Prison is a void zone. We (prisoners) are discarded from society and subjected to countless physical and psychological violations. Our complaints fall on the uncaring ears of white society. To them, we are no longer fully human, thereby not human at all. Correctional officers are specifically trained in the dehumanization process. They are taught to remove from themselves any empathy they may feel toward us. To look at us as non-human, only property to be guarded like chattel. Prisoner is not man. As such, our story is not worthy of being told.

The psychological warfare designed to strip the Indigenous of their identity also came in the form of education. Boarding schools were formed solely for the purpose of education of Native children. After removing these children from their families, they were brought to “schools” established by white settlers. These boarding schools exercised highly regimented routines based on the military principles of discipline and order. “The boarding schools didn’t train Indigenous students to fight, rather they taught them docility, compliance, and submission- the necessary ingredients for indoctrinating US Patriotism and citizenship.”

Prison is also a place of educational warfare. The battleground takes place in groups such as Thinking for a Change and Therapeutic Community programs. These cognitive behavioral therapy programs attempt to force assimilation into a specified class in white society. Stephen Wilson said, “The Prison teaches us that all our problems are in our heads. That all we need is cognitive behavioral therapy and our lives will be better. Racism, sexism, homophobia, transphobia, xenophobia, capitalism and class have nothing to do with how our lives turned out.”[5] Instead of examining social structures which shape our lives, we are told that the only problem is us. This “education” is intended to remove radical behavior and ideology, conforming each individual’s thinking into the structures of the oppressor. The purpose is to convince the prisoner that the world is static, not able to be changed- to convince us that we must conform to whiteness to be “American.”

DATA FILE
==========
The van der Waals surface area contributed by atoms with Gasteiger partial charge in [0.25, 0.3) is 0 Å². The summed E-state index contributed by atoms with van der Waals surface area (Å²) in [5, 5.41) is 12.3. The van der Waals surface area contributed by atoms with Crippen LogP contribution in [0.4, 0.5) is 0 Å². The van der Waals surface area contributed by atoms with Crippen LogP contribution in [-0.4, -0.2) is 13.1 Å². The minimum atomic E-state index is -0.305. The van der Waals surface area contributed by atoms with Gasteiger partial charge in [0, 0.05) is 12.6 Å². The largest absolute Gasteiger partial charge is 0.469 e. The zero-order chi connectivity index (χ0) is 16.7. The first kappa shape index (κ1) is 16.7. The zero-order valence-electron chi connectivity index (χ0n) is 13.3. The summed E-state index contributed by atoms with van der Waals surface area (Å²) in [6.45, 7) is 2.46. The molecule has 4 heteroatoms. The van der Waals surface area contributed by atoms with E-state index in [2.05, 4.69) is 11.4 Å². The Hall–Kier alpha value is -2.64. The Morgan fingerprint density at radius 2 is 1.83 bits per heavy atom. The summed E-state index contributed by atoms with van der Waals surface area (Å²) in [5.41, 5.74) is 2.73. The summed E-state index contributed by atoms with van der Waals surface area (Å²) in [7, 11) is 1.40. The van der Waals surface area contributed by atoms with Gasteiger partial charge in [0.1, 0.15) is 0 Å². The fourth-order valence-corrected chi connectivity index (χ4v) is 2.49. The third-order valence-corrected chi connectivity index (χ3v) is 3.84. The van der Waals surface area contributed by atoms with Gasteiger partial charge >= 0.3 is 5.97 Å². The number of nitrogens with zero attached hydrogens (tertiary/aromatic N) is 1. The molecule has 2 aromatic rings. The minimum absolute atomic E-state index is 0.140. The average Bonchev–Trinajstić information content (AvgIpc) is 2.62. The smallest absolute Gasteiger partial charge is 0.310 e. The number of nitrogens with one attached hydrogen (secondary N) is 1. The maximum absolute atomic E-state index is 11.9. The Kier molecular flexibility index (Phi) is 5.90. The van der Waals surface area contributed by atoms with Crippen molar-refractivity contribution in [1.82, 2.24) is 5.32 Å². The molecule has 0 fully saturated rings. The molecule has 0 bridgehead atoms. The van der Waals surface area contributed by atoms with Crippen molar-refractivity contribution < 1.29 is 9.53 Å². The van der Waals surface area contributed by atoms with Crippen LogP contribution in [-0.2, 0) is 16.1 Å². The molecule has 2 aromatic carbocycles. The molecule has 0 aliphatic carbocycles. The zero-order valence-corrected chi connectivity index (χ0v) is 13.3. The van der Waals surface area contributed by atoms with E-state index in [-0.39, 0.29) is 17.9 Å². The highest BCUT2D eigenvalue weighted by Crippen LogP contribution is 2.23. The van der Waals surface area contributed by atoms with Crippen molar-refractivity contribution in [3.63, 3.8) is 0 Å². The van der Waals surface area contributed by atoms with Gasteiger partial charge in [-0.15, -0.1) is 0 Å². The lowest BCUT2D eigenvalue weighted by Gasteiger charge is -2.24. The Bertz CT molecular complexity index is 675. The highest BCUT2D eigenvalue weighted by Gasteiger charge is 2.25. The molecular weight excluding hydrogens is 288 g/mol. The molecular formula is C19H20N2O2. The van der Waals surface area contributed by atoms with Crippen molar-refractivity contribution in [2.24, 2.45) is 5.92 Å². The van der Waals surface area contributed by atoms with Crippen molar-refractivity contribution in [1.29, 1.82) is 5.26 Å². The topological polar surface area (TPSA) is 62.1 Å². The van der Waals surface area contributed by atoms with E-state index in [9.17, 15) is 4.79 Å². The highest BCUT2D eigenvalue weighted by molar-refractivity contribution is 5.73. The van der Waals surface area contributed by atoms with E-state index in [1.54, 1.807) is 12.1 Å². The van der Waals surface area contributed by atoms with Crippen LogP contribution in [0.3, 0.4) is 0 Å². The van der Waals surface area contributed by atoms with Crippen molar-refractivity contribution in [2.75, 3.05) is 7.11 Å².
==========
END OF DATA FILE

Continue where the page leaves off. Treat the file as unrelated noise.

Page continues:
Is it any wonder the American flag has become a despised symbol across the world? Many Indigenous people consider the U.S. flag a symbol representing the settlers who killed, raped, and pillaged Native people and lands. The Haudenosaunees call every U.S. president “Town Destroyer” after George Washington ordered a campaign that burned Haundenosaunee towns in New York during the Revolutionary War. For the Indigenous forced to live on the reservation, the flag was “one of the first means to signify U.S. supremacy at reservation headquarters.” In 1874, soldiers attempted to build the first flagpole at the Red Cloud Agency. This enraged the Oglala (Natives) who proceed to chop it down with their hatchets.

What does the American flag represent to those oppressed under its banner? What did it mean to Black slaves who were bought and sold? What does it mean to Black folks who live subjected to institutional racism? What should Muslims think of it while their countries are invaded in its name?